Thankfully, I won’t dwell on those differences, except to say that twenty-five years is an awfully long time to keep up with anything. It was twenty-five years after his debut that Batman got a “New Look,” guided by a new editor (Julius Schwartz) who, by all accounts, saved the character from cancellation. Similarly, twenty-five years before the 1986 relaunch, Schwartz had taken over Superman (moving Clark to TV and destroying Earth’s Kryptonite stocks) and Jack Kirby started on Jimmy Olsen. In the ‘60s, ‘70s, and ‘80s, twenty-five years was a long time.
However, as our lives accelerate, our years vanish more quickly. Last summer we had Brightest Day, 2009 was Blackest Night, and before that Final Crisis, Countdown, 52, the runup to Infinite Crisis, etc. Indeed, if we measure our years by comics, we can go through whole decades in days. It threatens to leave us with a tremendous mass of stories which might never be digested — because each week the mass grows that much larger….
Okay, maybe it’s not that bad. (Not most of the time, at least.) Still, the constancy of every-Wednesday superhero comics does make the unique voices stand out even more. Take William Messner-Loebs, whose career includes extended runs on The Flash (1988-92) and Wonder Woman (1992-95), as well as a thoughtful, bittersweet year-and-change on Doctor Fate (1991-92). Put simply, his work ages well. His contributions to the ‘80s Flash and ‘90s Wonder Woman Retro-Active specials were great examples of the character-driven approach he brought to each of those books. Sure, his Flash wasn’t quite mature and his Wonder Woman worked fast-food, but those elements made sense for the stories he wanted to tell — stories about people first, and super-action second. As I said over the weekend, his Retro-Active Wonder Woman story made me wonder why DC didn’t turn to him more often. In its way, his take on Diana is right up there with Greg Rucka’s and Gail Simone’s.
Indeed, as we try to make sense of dozens of new creative teams launching dozens of new titles, it’s worth noting that on each of the aforementioned titles, Messner-Loebs’ run as writer kicked off the “second phase” — the revamp of the relaunch, as it were. He followed Mike Baron on Flash, George Pérez on Wonder Woman, and J.M. DeMatteis on Doctor Fate, each time building to a certain extent on what his predecessors had done but eventually putting his own stamp on each book.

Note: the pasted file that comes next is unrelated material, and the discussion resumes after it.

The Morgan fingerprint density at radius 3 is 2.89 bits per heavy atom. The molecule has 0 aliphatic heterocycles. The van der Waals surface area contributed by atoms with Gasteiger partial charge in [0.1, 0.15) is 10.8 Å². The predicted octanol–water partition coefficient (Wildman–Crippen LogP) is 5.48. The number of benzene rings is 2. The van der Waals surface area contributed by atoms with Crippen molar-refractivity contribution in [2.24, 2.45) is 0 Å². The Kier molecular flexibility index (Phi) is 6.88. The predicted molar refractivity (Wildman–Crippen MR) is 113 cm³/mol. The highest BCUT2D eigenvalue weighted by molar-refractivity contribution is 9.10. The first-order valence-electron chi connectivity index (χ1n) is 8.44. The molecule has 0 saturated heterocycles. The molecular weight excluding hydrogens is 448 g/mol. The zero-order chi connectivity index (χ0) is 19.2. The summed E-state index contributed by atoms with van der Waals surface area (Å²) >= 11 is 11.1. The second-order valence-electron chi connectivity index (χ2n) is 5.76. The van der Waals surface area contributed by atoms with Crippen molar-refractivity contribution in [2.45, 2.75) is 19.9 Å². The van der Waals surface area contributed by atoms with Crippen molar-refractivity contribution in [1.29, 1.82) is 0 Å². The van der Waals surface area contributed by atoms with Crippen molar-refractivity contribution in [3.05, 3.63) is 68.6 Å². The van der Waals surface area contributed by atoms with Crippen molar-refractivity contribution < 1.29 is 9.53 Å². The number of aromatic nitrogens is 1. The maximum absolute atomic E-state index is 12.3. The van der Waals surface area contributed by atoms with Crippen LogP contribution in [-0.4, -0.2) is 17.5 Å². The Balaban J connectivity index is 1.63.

That’s the tension between a title you know is going to be there, month after month, and the need to keep refreshing that title month after month. There are countless personal, professional, and/or economic reasons why your favorite creative teams, good as they may be, aren’t working on your favorite books anymore. Nothing lasts forever, but nothing ever quite ends, either. The Retro-Active books themselves are evidence of that. As the previews in this week’s titles remind us, so is the New Teen Titans: Games graphic novel, which is perhaps the ultimate expression of the Retro-Active spirit. Besides, these days it may only be a matter of time before all our superhero-comics yesterdays are readily available, as either downloads or collections. We can rebuild our pasts to suit our needs, one issue at a time.
So here we are, then, at an ending which obviously isn’t the end, waiting for the explosion of color and grit and stylized fashion known as the New 52. It’s not the summer I would have chosen, and I’m not sure it’s the future DC entirely needs — but it’s here. Long ago my capacity for superhero-comics nostalgia took a backseat to a more impersonal sense of scholarship. If nothing else, that gets me through each week; and if nothing else, that’ll get me through these fifty-two first issues.
And again, I don’t think it’ll be as bad as that. As different as they are, the summers of 1986 and 2011 share a certain sense of anticipation. That anticipation — that need to know what’s next — keeps us reading, week after week, until the weeks stretch into years and the years into quarter-centuries. Sometimes it even demands we read the newest issue while parked in a beat-up station wagon on a September afternoon.
Now we are in one last week of looking into the unknown, of savoring a pause pregnant with possibility, of wondering whether the New 52 represents a new renaissance or just a failure waiting to happen. Remember this feeling, because it may be twenty-five years before it comes around again.